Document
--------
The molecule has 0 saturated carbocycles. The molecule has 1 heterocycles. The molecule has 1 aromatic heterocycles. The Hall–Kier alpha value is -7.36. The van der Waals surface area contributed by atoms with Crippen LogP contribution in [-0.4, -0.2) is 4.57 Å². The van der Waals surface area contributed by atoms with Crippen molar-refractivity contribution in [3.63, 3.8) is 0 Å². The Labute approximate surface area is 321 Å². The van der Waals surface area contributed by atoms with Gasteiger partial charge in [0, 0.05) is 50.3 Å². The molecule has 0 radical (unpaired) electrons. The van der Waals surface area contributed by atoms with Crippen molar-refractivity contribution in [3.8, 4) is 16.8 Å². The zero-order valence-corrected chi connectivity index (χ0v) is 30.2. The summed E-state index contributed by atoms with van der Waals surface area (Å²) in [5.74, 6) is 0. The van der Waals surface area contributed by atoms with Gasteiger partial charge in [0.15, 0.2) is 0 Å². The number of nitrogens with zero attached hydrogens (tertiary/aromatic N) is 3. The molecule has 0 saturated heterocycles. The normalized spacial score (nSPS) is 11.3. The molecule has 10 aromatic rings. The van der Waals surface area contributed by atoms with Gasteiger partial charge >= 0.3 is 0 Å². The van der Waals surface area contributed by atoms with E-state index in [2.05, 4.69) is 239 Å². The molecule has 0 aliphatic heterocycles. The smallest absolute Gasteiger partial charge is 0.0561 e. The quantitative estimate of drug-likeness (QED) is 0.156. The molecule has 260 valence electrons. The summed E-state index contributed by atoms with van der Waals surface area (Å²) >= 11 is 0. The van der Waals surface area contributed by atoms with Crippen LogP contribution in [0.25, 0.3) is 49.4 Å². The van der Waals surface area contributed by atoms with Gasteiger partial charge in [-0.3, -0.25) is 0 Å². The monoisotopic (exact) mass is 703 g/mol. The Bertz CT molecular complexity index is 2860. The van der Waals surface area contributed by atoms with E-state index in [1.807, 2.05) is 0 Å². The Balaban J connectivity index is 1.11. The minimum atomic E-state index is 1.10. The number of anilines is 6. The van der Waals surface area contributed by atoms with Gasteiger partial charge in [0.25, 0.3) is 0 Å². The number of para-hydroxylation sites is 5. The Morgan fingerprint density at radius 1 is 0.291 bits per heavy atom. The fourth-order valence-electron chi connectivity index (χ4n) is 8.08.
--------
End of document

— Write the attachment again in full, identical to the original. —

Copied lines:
The molecule has 0 saturated carbocycles. The molecule has 1 heterocycles. The molecule has 1 aromatic heterocycles. The Hall–Kier alpha value is -7.36. The van der Waals surface area contributed by atoms with Crippen LogP contribution in [-0.4, -0.2) is 4.57 Å². The van der Waals surface area contributed by atoms with Crippen molar-refractivity contribution in [3.63, 3.8) is 0 Å². The Labute approximate surface area is 321 Å². The van der Waals surface area contributed by atoms with Gasteiger partial charge in [0, 0.05) is 50.3 Å². The molecule has 0 radical (unpaired) electrons. The van der Waals surface area contributed by atoms with Crippen molar-refractivity contribution in [3.8, 4) is 16.8 Å². The zero-order valence-corrected chi connectivity index (χ0v) is 30.2. The summed E-state index contributed by atoms with van der Waals surface area (Å²) in [5.74, 6) is 0. The van der Waals surface area contributed by atoms with Gasteiger partial charge in [0.15, 0.2) is 0 Å². The number of nitrogens with zero attached hydrogens (tertiary/aromatic N) is 3. The molecule has 0 saturated heterocycles. The normalized spacial score (nSPS) is 11.3. The molecule has 10 aromatic rings. The van der Waals surface area contributed by atoms with Gasteiger partial charge >= 0.3 is 0 Å². The van der Waals surface area contributed by atoms with E-state index in [2.05, 4.69) is 239 Å². The molecule has 0 aliphatic heterocycles. The smallest absolute Gasteiger partial charge is 0.0561 e. The quantitative estimate of drug-likeness (QED) is 0.156. The molecule has 260 valence electrons. The summed E-state index contributed by atoms with van der Waals surface area (Å²) >= 11 is 0. The van der Waals surface area contributed by atoms with Crippen LogP contribution in [0.25, 0.3) is 49.4 Å². The van der Waals surface area contributed by atoms with Gasteiger partial charge in [-0.3, -0.25) is 0 Å². The monoisotopic (exact) mass is 703 g/mol. The Bertz CT molecular complexity index is 2860. The van der Waals surface area contributed by atoms with E-state index in [1.807, 2.05) is 0 Å². The Balaban J connectivity index is 1.11. The minimum atomic E-state index is 1.10. The number of anilines is 6. The van der Waals surface area contributed by atoms with Gasteiger partial charge in [0.25, 0.3) is 0 Å². The number of para-hydroxylation sites is 5. The Morgan fingerprint density at radius 1 is 0.291 bits per heavy atom. The fourth-order valence-electron chi connectivity index (χ4n) is 8.08.